Clark Graebner

Clark Graebner

Clark Graebner
Country (sports)  United States
Residence New York
Born (1943-11-04) November 4, 1943
Cleveland, Ohio, USA
Height 6'2" (188 cm)
Turned pro 1968 (amateur tour from 1960)
Retired 1976
Plays Right-handed (one-handed backhand)
Singles
Career record 181-104 (Open era)
Career titles 7
Highest ranking No. 7 (1968, Lance Tingay)[1]
Grand Slam Singles results
Australian Open QF (1966)
French Open 4R (1966, 1972)
Wimbledon SF (1968)
US Open F (1967)
Other tournaments
Tour Finals RR (1971)
Doubles
Career record 141-68 (Open era)
Career titles 10 (Open era)

Clark Graebner (born November 4, 1943, in Cleveland, Ohio), is a retired American professional tennis player.

Contents

  • Personal life 1
  • Tennis career 2
  • Grand Prix and WCT singles finals (11) 3
    • Titles (4) 3.1
  • Grand Prix and WCT doubles finals (21) 4
    • Titles (10) 4.1
  • See also 5
  • References 6
  • Further reading 7
  • External links 8

Personal life

In 1964 he married rising American tennis player


External links

  • Clark Graebner, Carole Graebner, Mixed Doubles Tennis (McGraw-Hill, New York, 1973)
  • McPhee, John A. (1969). Levels of the Game. New York: Farrar, Straus and Giroux.  

Further reading

  1. ^ United States Lawn Tennis Association (1972). Official Encyclopedia of Tennis (First Edition), p. 428.
  2. ^ http://www.tennisweek.com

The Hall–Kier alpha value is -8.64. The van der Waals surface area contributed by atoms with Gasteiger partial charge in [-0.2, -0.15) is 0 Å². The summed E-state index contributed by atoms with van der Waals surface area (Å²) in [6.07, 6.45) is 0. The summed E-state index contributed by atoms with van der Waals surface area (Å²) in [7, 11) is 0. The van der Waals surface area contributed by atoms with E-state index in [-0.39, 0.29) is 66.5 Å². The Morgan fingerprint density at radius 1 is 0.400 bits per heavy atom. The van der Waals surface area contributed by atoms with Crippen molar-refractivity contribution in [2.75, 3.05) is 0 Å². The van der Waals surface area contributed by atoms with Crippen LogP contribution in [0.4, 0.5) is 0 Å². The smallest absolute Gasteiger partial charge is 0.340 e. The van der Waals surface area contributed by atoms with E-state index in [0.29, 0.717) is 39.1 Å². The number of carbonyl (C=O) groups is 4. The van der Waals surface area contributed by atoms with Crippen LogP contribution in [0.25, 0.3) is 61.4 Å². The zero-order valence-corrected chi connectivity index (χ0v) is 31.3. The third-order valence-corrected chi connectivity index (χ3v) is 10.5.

3. ^ Set W/L% - Slams - Career

References

See also

Outcome No. Date Tournament Surface Partner Opponents in the final Score in the final
Winner 1. 1969 Indianapolis, U.S. Clay Bill Bowrey Dick Crealy
Allan Stone
6–4, 4–6, 6–4
Winner 2. 1970 Indianapolis, U.S. Clay Arthur Ashe Ilie Năstase
Ion Ţiriac
2–6, 6–4, 6–4
Runner-up 1. 1971 Salisbury, U.S. Hard (i) Thomaz Koch Juan Gisbert Sr.
Manuel Orantes
3–6, 6–4, 6–7
Winner 3. 1971 Macon, U.S. Hard Thomaz Koch Željko Franulović
Jan Kodeš
6–3, 7–6
Runner-up 2. 1971 Hampton, U.S. Hard (i) Thomaz Koch Ilie Năstase
Ion Ţiriac
4–6, 6–4, 5–7
Runner-up 3. 1971 Indianapolis, U.S. Clay Erik Van Dillen Željko Franulović
Jan Kodeš
6–7, 7–5, 3–6
Winner 4. 1971 Merion, U.S. Hard Jim Osborne Robert McKinley
Dick Stockton
7–6, 6–3
Runner-up 4. 1971 South Orange, U.S. Hard Erik Van Dillen Bob Carmichael
Tom Leonard
4–6, 6–4, 4–6
Runner-up 5. 1971 Los Angeles, U.S. Hard Frank Froehling John Alexander
Phil Dent
6–7, 4–6
Runner-up 6. 1972 Washington, U.S. Carpet Thomaz Koch Tom Edlefsen
Cliff Richey
4–6, 3–6
Runner-up 7. 1972 Bristol, England Grass Lew Hoad Bob Hewitt
Frew McMillan
3–6, 2–6
Winner 5. 1973 Baltimore, U.S. Hard (i) Jimmy Connors Paul Gerken
Sandy Mayer
3–6, 6–2, 6–3
Runner-up 8. 1973 Birmingham, U.S. Hard Ion Ţiriac Pat Cramer
Jürgen Fassbender
4–6, 5–7
Winner 6. 1973 Salisbury, U.S. Hard (i) Ilie Năstase Jürgen Fassbender
Juan Gisbert Sr.
2–6, 6–4, 6–3
Winner 7. 1973 Hampton, U.S. Hard (i) Ilie Năstase Jimmy Connors
Ion Ţiriac
6–2, 6–1
Runner-up 9. 1973 Louisville, U.S. Clay John Newcombe Manuel Orantes
Ion Ţiriac
6–0, 4–6, 3–6
Runner-up 10. 1974 Baltimore, U.S. Carpet Owen Davidson Jürgen Fassbender